MONTREAL, OTTAWA (Reuters) - A strike at Canada’s biggest railroad, Canadian National Railway Co, entered its fourth day on Friday as talks continued with no signs of a deal and analysts warned that a prolonged dispute would weigh on economic growth.
Some 3,200 unionized employees with the Teamsters, including conductors and yard workers, hit picket lines to demand better working conditions and changes they say would make the job safer.
Canada’s biggest rail strike in a decade has sparked concerns that farmers and homeowners may run short of propane, although the union claims the railroad has manufactured that shortage.
Prime Minister Justin Trudeau’s government faces pressure from industry and provincial leaders to end the strike and force workers back to their jobs.
Transport Minister Marc Garneau reiterated calls on Friday for a negotiated deal, insisting collective bargaining was the “quickest way” to resolve the strike.
He told reporters in Montreal a train carrying 100 propane cars was enroute to Quebec from Alberta, but would take a few days to arrive. Propane, he said, was also being trucked in from neighboring Ontario.
In a statement CN said it had some managers who could drive trains, but those employees could only meet about 10% of demand normally handled by striking workers.
Canada relies on CN and Canadian Pacific Railway to move crops, oil, potash, coal and manufactured goods to ports and the United States. Industry figures show that around half of the country’s exports move by rail.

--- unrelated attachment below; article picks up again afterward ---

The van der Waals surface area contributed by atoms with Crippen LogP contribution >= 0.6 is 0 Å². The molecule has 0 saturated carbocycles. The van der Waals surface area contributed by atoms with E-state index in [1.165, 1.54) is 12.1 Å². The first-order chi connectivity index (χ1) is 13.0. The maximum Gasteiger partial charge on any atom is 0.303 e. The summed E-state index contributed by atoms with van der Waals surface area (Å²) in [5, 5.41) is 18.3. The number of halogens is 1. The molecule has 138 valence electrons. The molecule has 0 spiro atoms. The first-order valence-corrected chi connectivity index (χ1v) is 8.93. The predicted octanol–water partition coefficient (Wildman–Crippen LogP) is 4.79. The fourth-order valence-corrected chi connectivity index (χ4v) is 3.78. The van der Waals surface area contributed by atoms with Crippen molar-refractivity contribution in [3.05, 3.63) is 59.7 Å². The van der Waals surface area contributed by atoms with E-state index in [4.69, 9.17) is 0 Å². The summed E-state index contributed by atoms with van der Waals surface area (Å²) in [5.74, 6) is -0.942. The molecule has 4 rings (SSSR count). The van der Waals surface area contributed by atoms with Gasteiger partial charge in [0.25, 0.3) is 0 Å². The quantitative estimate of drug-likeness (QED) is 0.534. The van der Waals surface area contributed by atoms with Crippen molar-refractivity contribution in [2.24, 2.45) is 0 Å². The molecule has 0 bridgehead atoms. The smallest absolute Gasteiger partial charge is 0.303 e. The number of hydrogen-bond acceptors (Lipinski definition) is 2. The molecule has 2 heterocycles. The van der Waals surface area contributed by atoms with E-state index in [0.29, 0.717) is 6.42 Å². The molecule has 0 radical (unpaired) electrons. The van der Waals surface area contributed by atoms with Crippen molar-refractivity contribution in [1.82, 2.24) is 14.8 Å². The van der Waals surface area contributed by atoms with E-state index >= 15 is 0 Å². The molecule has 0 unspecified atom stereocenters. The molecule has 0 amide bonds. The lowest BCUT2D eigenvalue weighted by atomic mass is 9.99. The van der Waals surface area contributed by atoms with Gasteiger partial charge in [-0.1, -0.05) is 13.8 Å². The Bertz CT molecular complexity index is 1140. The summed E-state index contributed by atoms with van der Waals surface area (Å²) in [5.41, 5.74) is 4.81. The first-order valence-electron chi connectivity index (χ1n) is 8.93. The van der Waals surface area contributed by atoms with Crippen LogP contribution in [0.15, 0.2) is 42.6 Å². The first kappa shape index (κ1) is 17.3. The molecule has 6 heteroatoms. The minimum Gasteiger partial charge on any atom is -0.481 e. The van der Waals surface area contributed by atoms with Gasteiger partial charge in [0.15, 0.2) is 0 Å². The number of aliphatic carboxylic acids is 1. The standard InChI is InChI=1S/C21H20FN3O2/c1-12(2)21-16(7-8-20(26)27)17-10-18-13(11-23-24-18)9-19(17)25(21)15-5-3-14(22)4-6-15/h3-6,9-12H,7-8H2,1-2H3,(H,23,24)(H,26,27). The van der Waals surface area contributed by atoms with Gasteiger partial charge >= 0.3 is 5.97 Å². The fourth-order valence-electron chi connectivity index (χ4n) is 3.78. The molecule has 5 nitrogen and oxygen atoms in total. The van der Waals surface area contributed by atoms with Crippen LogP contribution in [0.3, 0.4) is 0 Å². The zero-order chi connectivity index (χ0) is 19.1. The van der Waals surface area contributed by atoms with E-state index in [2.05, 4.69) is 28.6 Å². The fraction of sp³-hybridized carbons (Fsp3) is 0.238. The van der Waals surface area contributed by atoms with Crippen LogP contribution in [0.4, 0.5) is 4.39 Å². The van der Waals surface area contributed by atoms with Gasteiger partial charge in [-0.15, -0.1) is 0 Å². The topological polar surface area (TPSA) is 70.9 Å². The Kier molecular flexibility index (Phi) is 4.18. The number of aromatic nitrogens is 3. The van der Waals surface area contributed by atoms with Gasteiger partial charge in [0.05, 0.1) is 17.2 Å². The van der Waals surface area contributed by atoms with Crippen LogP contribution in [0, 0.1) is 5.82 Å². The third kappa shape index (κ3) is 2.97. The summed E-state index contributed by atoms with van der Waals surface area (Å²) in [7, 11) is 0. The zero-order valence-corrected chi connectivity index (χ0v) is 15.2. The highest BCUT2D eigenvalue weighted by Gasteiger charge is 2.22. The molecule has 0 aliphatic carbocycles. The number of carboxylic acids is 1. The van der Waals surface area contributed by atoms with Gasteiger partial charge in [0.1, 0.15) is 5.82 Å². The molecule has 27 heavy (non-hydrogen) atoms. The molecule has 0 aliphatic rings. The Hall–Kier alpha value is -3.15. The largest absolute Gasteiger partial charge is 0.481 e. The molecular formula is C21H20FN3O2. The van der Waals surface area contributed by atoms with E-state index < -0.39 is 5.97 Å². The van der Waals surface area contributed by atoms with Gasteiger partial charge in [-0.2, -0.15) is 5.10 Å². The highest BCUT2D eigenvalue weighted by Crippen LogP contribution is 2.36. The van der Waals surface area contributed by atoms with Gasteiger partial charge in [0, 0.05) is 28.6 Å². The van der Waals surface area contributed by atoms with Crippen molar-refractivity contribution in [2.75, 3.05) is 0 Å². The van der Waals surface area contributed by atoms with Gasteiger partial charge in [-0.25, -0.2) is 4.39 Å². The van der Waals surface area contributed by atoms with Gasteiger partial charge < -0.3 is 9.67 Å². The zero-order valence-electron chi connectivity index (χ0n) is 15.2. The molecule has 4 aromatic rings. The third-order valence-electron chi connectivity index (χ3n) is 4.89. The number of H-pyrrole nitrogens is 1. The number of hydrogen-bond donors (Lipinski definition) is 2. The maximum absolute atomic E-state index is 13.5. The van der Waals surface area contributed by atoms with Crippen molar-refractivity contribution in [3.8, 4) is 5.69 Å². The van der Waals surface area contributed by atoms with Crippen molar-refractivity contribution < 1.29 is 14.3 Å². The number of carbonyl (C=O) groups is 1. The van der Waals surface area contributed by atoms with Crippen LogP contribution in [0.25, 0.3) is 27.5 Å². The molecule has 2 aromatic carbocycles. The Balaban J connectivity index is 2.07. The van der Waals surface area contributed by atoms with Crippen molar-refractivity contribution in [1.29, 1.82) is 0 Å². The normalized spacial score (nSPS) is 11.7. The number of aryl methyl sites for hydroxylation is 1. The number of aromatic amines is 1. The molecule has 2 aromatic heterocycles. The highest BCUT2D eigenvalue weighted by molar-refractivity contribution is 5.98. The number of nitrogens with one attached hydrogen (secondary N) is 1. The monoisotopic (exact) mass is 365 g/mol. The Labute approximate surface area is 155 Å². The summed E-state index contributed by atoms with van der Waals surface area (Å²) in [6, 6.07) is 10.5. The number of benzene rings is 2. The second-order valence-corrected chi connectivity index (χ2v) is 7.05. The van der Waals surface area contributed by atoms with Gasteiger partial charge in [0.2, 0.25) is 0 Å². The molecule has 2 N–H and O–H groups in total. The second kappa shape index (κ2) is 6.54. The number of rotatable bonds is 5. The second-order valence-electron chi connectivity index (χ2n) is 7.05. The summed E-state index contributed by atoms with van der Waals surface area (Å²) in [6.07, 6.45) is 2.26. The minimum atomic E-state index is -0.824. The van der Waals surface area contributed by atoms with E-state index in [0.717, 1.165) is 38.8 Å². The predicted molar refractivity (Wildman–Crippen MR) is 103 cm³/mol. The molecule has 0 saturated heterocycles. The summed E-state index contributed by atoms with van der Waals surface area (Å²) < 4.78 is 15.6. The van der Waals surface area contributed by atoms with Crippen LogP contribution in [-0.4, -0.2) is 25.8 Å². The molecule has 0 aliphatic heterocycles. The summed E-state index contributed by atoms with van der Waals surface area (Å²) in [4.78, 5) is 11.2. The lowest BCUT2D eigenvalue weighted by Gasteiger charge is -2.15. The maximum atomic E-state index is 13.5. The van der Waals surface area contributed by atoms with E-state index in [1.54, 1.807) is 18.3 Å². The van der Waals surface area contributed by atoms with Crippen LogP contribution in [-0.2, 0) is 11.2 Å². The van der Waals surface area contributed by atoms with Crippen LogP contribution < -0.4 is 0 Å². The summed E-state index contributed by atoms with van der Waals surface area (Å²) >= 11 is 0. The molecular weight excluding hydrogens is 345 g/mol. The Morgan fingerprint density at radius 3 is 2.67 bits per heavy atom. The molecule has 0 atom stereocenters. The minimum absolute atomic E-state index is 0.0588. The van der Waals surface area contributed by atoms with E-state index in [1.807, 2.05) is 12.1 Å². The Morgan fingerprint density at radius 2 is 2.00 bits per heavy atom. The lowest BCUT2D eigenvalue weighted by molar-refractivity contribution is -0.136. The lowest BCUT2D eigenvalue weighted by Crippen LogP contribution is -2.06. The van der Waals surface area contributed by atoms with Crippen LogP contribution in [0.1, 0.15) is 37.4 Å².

The Teamsters said in a statement on Friday that “no substantive progress has been made on the union’s key workplace safety and health issues,” including worker fatigue. The union is also trying to limit workers’ use of beltpacks to remotely control trains while standing outside the car.
Economists warned on Friday that a prolonged strike could hit already slowing growth expected by year’s end.
A five-day strike could cost the Canadian economy between C$800 million ($603 million) and C$1.1 billion annualized in the fourth quarter, said TD Bank’s senior economist, Brian DePratto.
“We were already expecting real Q4 growth of only 1.0%, so an extended strike risks seeing a near flattening in economic activity to finish the year, and hit an already-challenged goods sector,” said CIBC’s Avery Shenfeld in a note.
The Canadian Federation of Independent Business urged Trudeau’s government to take steps to pass back-to-work legislation if the strike is not resolved by early next week. Other hard-hit sectors like agriculture and mining, have made similar requests.
Premier Doug Ford of Ontario, Canada’s most populous province, said he had discussed the strike with Trudeau at a meeting in Ottawa on Friday. He called for an end to the strike, since back-to-work legislation would take time to approve.
Trudeau, who was re-elected in late October, has yet to reconvene Parliament, and several procedural steps would be needed before such legislation could be introduced.
The Teamsters suggested CN was manufacturing the propane shortage by choosing not to transport the product.
“While CN is nowhere near operating at full capacity, we think enough trains are running to allow CN to supply Ontario and Quebec with propane,” said Lyndon Isaak, president of the Teamsters Canada Rail Conference.
Industry and the premier of Quebec have expressed alarm at the shortage of propane.
In Quebec’s Montérégie region, frustrated farmers who rely on propane to dry their crops and heat livestock barns protested the CN strike, saying the situation could have been avoided.
Montreal-based CN has proposed binding arbitration, an option that the union has rejected.
CN stock rose 0.22% in afternoon trading after slipping 0.5% midday.
Reporting By Allison Lampert in Montreal, additional reporting by Kelsey Johnson in Ottawa; Editing by Denny Thomas, Steve Orlofsky and David Gregorio